Relevance and its Relationship to Recommended Replacements

How many times has this happened? A customer is in the process of checking out online and they’re in the processing of approving recommended replacements for their groceries, but none of the recommendations seem to match their desired items. Instead of a different brand of fresh blueberries, they’re being recommended frozen. Instead of La Croix, they’re somehow being recommended Truly.

Relevance is how closely product results match with a customer’s query and intent behind the query. Common on-site search engines use complex rules or keyword-based algorithms to determine a query’s relevance, which can be laborious on the backend. Thankfully, advances in AI have taken a lot of manual labor and guesswork out of this process.

Personalization matters

An online grocery system should be able to learn quickly from customer shopping behaviors to offer recommendations based on past purchases. This way, grocers can tailor their online merchandising to display better results. However, they oftentimes overlook personalization in search results and product ranking.

We’re creatures of habit, so when a repeat customer searches for milk, their past purchase and browsing history should rank their previous selections above the other results, for example. If a customer is a habitual Ben & Jerry’s customer, then make sure their Cherry Garcia ranks higher than Häagen-Dazs or Talenti.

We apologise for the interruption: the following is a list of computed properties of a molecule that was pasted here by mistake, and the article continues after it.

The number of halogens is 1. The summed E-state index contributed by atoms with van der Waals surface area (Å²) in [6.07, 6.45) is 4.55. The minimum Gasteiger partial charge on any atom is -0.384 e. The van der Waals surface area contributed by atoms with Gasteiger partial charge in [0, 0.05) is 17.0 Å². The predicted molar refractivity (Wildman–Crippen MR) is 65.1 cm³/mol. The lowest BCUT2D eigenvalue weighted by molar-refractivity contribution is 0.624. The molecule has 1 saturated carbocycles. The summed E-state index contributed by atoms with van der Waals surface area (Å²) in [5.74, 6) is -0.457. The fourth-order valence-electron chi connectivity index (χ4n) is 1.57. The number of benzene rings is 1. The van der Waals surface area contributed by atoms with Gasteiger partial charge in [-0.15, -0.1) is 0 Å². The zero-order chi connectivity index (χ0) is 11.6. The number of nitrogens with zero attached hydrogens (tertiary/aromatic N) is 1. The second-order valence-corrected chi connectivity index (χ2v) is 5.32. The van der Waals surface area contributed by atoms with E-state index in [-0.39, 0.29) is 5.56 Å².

Pay Attention to Facets and Filters

One surefire way for a website manager to amplify on-site search is to leverage filters and faceted search. While both features are similar in that they help a customer narrow down their queries and find results faster, there are some stark differences.

Filters refer to larger categories like dairy, deli, produce, bakery or frozen items. Think of it like the aisles at a physical grocery store. Using filters is one the first step in narrowing down a search query.

Facets on the other hand are more granular and dynamic than filters. They’re generated based on the values of a search and can be dynamically changed based on each search. Facets are perfect for when a customer wants to narrow down a selection by multiple dimensions, e.g. milk-related facets might include types (Whole, skim, 2%, etc), ingredients (almond, oat, dairy, rice, etc.), or other filters (organic, GMO-free, etc.).

In 2022, it’s more important than ever for online grocery platforms to invest in on-site search. Advances in artificial intelligence and machine learning technologies have made it easy to take some of the guesswork out of amplifying search engines. Make this the year of powerful onsite grocery store search.

IMG_2256.JPGJoe Ayyoub, Search.io's chief revenue officer, brings over a decade of e-commerce and search experience to Search.io. Prior to Search.io, Joe served as chief customer officer at ZineOne. Before that, he was senior vice president of customer experience and partnerships at Unbxd and head of global support operations at Magento Commerce (acquired by Adobe). Joe holds a Bachelors degree in Electrical Engineering from Jordan University of Science and Technology and an MBA in Finance and eBusiness from Golden Gate University.